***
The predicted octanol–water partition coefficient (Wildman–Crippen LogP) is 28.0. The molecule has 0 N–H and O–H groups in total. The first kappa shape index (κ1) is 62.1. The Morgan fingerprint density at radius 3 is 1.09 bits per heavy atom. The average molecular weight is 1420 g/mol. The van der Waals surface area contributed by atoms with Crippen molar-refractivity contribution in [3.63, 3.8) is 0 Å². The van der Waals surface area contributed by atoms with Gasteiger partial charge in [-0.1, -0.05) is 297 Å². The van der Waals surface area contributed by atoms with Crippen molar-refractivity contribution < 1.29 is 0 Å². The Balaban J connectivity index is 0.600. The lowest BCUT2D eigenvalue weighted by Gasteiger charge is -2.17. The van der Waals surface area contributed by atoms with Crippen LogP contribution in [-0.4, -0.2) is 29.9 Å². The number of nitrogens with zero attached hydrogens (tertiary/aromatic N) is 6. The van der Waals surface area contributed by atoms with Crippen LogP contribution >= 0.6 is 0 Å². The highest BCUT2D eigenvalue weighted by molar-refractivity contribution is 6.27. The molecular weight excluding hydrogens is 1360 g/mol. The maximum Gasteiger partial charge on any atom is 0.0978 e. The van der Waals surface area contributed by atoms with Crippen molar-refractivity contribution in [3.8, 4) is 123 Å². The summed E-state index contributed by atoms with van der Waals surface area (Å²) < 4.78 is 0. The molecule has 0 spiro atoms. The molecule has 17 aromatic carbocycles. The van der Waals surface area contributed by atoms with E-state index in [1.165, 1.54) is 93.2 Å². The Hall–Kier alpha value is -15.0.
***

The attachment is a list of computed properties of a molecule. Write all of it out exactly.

The predicted octanol–water partition coefficient (Wildman–Crippen LogP) is 28.0. The molecule has 0 N–H and O–H groups in total. The first kappa shape index (κ1) is 62.1. The Morgan fingerprint density at radius 3 is 1.09 bits per heavy atom. The average molecular weight is 1420 g/mol. The van der Waals surface area contributed by atoms with Crippen molar-refractivity contribution in [3.63, 3.8) is 0 Å². The van der Waals surface area contributed by atoms with Gasteiger partial charge in [-0.1, -0.05) is 297 Å². The van der Waals surface area contributed by atoms with Crippen molar-refractivity contribution < 1.29 is 0 Å². The Balaban J connectivity index is 0.600. The lowest BCUT2D eigenvalue weighted by Gasteiger charge is -2.17. The van der Waals surface area contributed by atoms with Crippen LogP contribution in [-0.4, -0.2) is 29.9 Å². The number of nitrogens with zero attached hydrogens (tertiary/aromatic N) is 6. The van der Waals surface area contributed by atoms with Crippen LogP contribution >= 0.6 is 0 Å². The highest BCUT2D eigenvalue weighted by molar-refractivity contribution is 6.27. The molecular weight excluding hydrogens is 1360 g/mol. The maximum Gasteiger partial charge on any atom is 0.0978 e. The van der Waals surface area contributed by atoms with Crippen molar-refractivity contribution in [3.8, 4) is 123 Å². The summed E-state index contributed by atoms with van der Waals surface area (Å²) < 4.78 is 0. The molecule has 0 spiro atoms. The molecule has 17 aromatic carbocycles. The van der Waals surface area contributed by atoms with E-state index in [1.165, 1.54) is 93.2 Å². The Hall–Kier alpha value is -15.0.